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“The Innocence of Muslims” A Briefing Note on Early Research Findings by

Dr Arshad Isakjee Dr Chris Allen October 2012

Institute of Applied Social Studies, School of Social Policy 1|P a g e

Introduction On July 1st 2012 a video titled ‘The Innocence of Muslims’ was posted on the YouTube website. The video clip purported to be a trailer for a full length film which had been allegedly shown to a near empty cinema two weeks earlier in the Vine Theatre in Los Angeles1. For some months after this, the YouTube video remained largely unnoticed. However, by early September 2012 the video had been dubbed into Arabic and parts of it were broadcast on Arab television. Around the same period, the Pastor Terry Jones – better known for his plans to burn 200 Qur’ans on the tenth anniversary of 9/11 – announced that he planned to screen the film at his Church again, on the anniversary of 9/11.

Various protests against the video took place around the world. From a preliminary survey of British newspapers, it would appear that around 75 people died as a result of the protests with a further 650 or so being injured. Internationally the most significant protests took place in Egypt, leading to a scaling of the wall of the US diplomatic mission in Cairo. Whilst in Libya, protests coincided with an attack on the US Consulate in Benghazi which led to the death of the American ambassador. This matter has though been largely seen as a separate incident.

In the UK, whilst protests were relatively muted, Anjem Choudary - the former leader of a number of proscribed Islamist groups - led a demonstration outside the US embassy in London which involved the burning of American and Israeli flags. A smaller protest took place on 21 September 2012 in Birmingham along with another in Cardiff. Larger Muslim campaigns in the following week which garnered less media coverage involved an initiative to spread conciliatory messages of ‘love’ to shoppers and commuters in London as well as in Birmingham city centre.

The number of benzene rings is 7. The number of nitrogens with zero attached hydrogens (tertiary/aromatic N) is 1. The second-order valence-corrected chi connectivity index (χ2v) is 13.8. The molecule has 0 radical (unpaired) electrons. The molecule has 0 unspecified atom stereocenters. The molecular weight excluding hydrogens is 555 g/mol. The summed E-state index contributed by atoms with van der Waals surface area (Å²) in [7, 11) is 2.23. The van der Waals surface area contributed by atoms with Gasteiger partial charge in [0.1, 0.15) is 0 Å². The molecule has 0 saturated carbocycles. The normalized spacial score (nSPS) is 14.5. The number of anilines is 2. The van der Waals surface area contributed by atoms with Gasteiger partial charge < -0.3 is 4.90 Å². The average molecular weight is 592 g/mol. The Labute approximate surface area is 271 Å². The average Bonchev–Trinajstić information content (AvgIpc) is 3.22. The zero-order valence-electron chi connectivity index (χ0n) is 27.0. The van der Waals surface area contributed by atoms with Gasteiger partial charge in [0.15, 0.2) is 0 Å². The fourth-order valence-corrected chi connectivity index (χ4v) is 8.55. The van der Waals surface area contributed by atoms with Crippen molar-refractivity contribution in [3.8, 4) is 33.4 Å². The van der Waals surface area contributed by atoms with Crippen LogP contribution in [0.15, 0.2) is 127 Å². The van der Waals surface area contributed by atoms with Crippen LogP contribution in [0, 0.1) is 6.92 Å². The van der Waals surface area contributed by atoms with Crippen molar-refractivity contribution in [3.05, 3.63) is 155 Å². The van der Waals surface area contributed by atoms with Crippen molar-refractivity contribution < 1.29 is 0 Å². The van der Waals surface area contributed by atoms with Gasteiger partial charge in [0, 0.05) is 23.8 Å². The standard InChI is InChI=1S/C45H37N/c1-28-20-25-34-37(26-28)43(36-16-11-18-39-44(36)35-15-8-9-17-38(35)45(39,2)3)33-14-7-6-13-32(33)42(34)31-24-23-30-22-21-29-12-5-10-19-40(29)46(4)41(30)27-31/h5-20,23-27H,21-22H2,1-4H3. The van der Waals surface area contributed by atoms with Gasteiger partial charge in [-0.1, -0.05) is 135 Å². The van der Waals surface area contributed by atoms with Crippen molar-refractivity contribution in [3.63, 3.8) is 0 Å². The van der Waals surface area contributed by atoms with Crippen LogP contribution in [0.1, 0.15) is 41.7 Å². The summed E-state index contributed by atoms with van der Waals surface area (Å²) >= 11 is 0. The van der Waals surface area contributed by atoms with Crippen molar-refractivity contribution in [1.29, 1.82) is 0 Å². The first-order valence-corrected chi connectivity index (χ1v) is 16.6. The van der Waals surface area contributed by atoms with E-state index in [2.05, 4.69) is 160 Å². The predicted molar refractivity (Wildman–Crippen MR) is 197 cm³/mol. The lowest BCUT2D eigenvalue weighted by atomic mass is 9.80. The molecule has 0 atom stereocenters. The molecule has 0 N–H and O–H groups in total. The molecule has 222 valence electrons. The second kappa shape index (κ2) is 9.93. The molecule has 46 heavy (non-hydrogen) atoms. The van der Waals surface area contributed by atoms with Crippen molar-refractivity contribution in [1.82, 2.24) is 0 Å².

There are various conflicting stories as to whether this did or did not take place as indeed thereare about whether an actual ‘feature film’ exists.

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This briefing note cites early findings from an ongoing research project which is seeking to gather the views of British Muslims who have engaged with government in a representative or expert capacity. The aims of the research are: 1. To evaluate Muslim responses to the video in the UK 2. To gather the views of Muslim groups regarding the representation of Muslims in the media following the affair 3. To asses Muslim views on the reaction of government to the crisis 4. To ask Muslim representatives about how they believe negative stereotypes of Muslims can be countered in the light of the affair

General Implications for Media Representation of Muslims From preliminary findings, the unfolding situation related to the ‘Innocence of Muslims’ video would seem to support understanding about Islamophobia and anti-Muslim hate in two ways: 

First, the video clip represents the type of Islamophobic and anti-Muslim propaganda which is relatively easily spread online, utilising social media and online networking tools for dissemination

Second, the media coverage of the response to the video gives an indication of how Muslim voices are being aired and portrayed to wider audiences

Other findings beginning to emerge include: 

Muslim representatives found themselves disenchanted with the furore surrounding the ‘Innocence of Muslims’ video, and felt resigned to the fact that the story, which

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understandably provoked news headlines, would see Muslim sentiments as being portrayed as necessarily antithetical to liberal notions of freedom of expression 

Representatives were unanimous in their condemnation of the exaggerated and violent protests that were held by Muslims, principally outside the UK